The Zettel'z 5 is one of Ingo Maurer’s best known lamps. It gives the user plenty of room for his or her own creativity, and can be set up so that it is space-consuming and loose or narrow and dense. The blank sheets of paper supplied with it are designed to be used for your own messages or sketches. The Japanese paper is very thin and translucent. Two bulbs provide good light.
Designer Christien Meindertsma created this groundbreaking material that combines the natural fibres of flax with strong bio-plastic fibres, making a revolutionary material that can be heat-pressed into unbelievable shapes. Christien designed the chair to be made from one sheet of composite measuring roughly 2 feet by 3 feet, with very little waste.
The Aluminum Gradient Chair by Joris Laarman was designed and directly laser sintered in aluminum. Using generative design tools and new material research he basically created a lightweight aluminum structure like foam that is engineered on a cellular level to address specific functional needs for different areas in the object.
A perfect balance of art and design, this iconic coffee table was created when sculptor Isamu Noguchi joined a curved, wood base with a freeform glass top. After six decades of creative work, Noguchi considered his eponymous table his only furniture success.
The White PH Artichoke lamp (a Danish modern light fixture with white lacquered artichoke-shades) is considered to be a classical masterpiece designed by Poul Henningsen more than 40 years ago. The structure of the PH Artichoke is made of twelve steel arches. On this structure are 72 "leaves" in twelve circular rows with six blades in each row. This design allows viewing the fixture from any angle without being able to see the light source located in the center of the PH Artichoke.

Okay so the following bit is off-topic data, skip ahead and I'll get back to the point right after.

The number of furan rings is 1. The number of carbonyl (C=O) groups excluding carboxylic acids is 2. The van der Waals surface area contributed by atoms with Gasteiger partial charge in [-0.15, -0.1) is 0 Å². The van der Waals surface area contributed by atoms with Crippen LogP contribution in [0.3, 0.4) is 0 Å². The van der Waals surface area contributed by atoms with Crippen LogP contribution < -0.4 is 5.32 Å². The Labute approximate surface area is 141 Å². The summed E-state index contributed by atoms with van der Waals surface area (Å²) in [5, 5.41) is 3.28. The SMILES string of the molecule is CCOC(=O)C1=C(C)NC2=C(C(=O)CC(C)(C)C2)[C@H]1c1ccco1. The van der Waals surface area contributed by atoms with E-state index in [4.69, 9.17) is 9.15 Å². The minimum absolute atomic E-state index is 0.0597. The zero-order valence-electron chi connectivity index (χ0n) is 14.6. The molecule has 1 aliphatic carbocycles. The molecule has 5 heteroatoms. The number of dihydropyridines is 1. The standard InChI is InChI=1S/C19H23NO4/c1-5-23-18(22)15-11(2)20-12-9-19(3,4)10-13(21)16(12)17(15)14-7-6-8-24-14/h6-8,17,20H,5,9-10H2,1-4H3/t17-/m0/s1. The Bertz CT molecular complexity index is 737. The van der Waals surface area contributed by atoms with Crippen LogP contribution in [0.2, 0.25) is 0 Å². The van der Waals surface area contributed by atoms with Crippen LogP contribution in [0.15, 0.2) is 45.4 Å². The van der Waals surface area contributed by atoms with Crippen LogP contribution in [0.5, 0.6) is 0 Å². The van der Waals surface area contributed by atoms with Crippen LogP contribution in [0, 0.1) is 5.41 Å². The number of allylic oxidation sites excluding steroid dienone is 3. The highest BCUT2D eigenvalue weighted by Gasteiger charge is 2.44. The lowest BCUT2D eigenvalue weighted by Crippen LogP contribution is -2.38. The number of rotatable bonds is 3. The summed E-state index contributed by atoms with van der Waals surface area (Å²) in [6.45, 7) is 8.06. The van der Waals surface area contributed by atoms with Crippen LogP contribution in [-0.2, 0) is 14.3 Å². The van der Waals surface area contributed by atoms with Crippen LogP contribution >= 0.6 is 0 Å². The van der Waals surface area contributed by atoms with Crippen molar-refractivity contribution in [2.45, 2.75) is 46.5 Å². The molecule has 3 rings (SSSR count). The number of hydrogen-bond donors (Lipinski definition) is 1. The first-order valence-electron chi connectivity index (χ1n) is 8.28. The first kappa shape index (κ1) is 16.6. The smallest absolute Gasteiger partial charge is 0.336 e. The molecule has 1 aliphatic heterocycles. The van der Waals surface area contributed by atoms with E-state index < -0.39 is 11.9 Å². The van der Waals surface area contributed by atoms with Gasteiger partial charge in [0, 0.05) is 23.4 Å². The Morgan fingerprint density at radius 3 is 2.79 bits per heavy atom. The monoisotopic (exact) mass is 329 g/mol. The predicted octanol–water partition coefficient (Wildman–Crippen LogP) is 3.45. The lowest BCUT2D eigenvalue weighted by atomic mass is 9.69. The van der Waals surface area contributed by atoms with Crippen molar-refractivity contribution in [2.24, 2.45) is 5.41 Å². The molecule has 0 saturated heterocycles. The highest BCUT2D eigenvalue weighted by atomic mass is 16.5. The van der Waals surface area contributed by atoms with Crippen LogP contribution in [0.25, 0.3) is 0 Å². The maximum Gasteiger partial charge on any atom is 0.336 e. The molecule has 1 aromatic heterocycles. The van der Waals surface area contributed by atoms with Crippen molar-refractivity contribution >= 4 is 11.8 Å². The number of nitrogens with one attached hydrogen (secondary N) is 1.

Belgian-based Studio Job created a range of seven glowing banana lamps for an exhibition exploring the layered meanings held by the popular icon of visual culture. Each light is made from polished bronze base that cradles a mouth-blown glass fruit containing LED lights. Speaking of the idea behind the exhibition, Smeets stated, “the banana is becoming a monument […] it refers to Andy Warhol – and bananas are the most popular fruit in the world.”
Standing on four chunky legs, this dish-shaped seat is crafted in raw fibreglass for strength and durability. This product by Faye TooGood is meticulously handmade by master artisans one piece at a time. It is therefore quite difficult, if not impossible to make identical items. Any natural blemishes or irregularities should not be misconstrued as flaws. These are what make each handmade piece unique.
Drawing on 15 years of colour research, designer Hella Jongerius presents a series of installations that deepen our understanding of colour. She has created a collection of specially designed objects that demonstrate how the experience of colour and form is affected by changing daylight throughout the day.
This Nendo' installation of 50 manga chairs is the result of adapting the strong symbolic nature of manga comics to furniture design. Manga consist of a series of frames on a single sheet of paper that creates a sequence. Similarly, 50 standard chairs are lined up in a grid, each one conjures up a sense of story, and each with a design element from manga. For example, a “speech bubble” or “effect line” are added to visualize sound or action.
Alvar Aalto's stools are perfect extra chairs, easily stackable as a beautiful tower when they are not needed. The design was presented for the first time in 1933 and it was a sensation in the design world of its time. The stool’s revolutionary L-leg structure was a major boost for all the modern Scandinavian design. To bend the leg of Aalto’s stool, the same technique is still in use.